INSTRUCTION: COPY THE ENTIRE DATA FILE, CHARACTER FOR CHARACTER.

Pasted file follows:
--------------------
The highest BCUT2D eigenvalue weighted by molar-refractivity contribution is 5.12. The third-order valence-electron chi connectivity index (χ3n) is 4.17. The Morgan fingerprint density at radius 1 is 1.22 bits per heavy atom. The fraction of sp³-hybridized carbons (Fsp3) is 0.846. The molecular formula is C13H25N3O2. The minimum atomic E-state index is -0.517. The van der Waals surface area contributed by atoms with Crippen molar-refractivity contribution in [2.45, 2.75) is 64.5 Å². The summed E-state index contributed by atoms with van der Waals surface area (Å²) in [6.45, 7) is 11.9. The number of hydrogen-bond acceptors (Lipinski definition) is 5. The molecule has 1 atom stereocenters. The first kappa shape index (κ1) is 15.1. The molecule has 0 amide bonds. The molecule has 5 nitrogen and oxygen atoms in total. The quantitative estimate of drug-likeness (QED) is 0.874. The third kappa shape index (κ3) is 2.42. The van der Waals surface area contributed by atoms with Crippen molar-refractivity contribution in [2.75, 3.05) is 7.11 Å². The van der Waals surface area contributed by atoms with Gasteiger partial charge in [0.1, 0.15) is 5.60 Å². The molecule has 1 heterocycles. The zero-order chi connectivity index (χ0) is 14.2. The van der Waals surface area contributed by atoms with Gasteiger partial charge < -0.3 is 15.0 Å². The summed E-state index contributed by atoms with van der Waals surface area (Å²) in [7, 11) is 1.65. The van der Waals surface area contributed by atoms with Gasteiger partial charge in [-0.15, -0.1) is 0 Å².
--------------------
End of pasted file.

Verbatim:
The highest BCUT2D eigenvalue weighted by molar-refractivity contribution is 5.12. The third-order valence-electron chi connectivity index (χ3n) is 4.17. The Morgan fingerprint density at radius 1 is 1.22 bits per heavy atom. The fraction of sp³-hybridized carbons (Fsp3) is 0.846. The molecular formula is C13H25N3O2. The minimum atomic E-state index is -0.517. The van der Waals surface area contributed by atoms with Crippen molar-refractivity contribution in [2.45, 2.75) is 64.5 Å². The summed E-state index contributed by atoms with van der Waals surface area (Å²) in [6.45, 7) is 11.9. The number of hydrogen-bond acceptors (Lipinski definition) is 5. The molecule has 1 atom stereocenters. The first kappa shape index (κ1) is 15.1. The molecule has 0 amide bonds. The molecule has 5 nitrogen and oxygen atoms in total. The quantitative estimate of drug-likeness (QED) is 0.874. The third kappa shape index (κ3) is 2.42. The van der Waals surface area contributed by atoms with Crippen molar-refractivity contribution in [2.75, 3.05) is 7.11 Å². The van der Waals surface area contributed by atoms with Gasteiger partial charge in [0.1, 0.15) is 5.60 Å². The molecule has 1 heterocycles. The zero-order chi connectivity index (χ0) is 14.2. The van der Waals surface area contributed by atoms with Gasteiger partial charge < -0.3 is 15.0 Å². The summed E-state index contributed by atoms with van der Waals surface area (Å²) in [7, 11) is 1.65. The van der Waals surface area contributed by atoms with Gasteiger partial charge in [-0.15, -0.1) is 0 Å².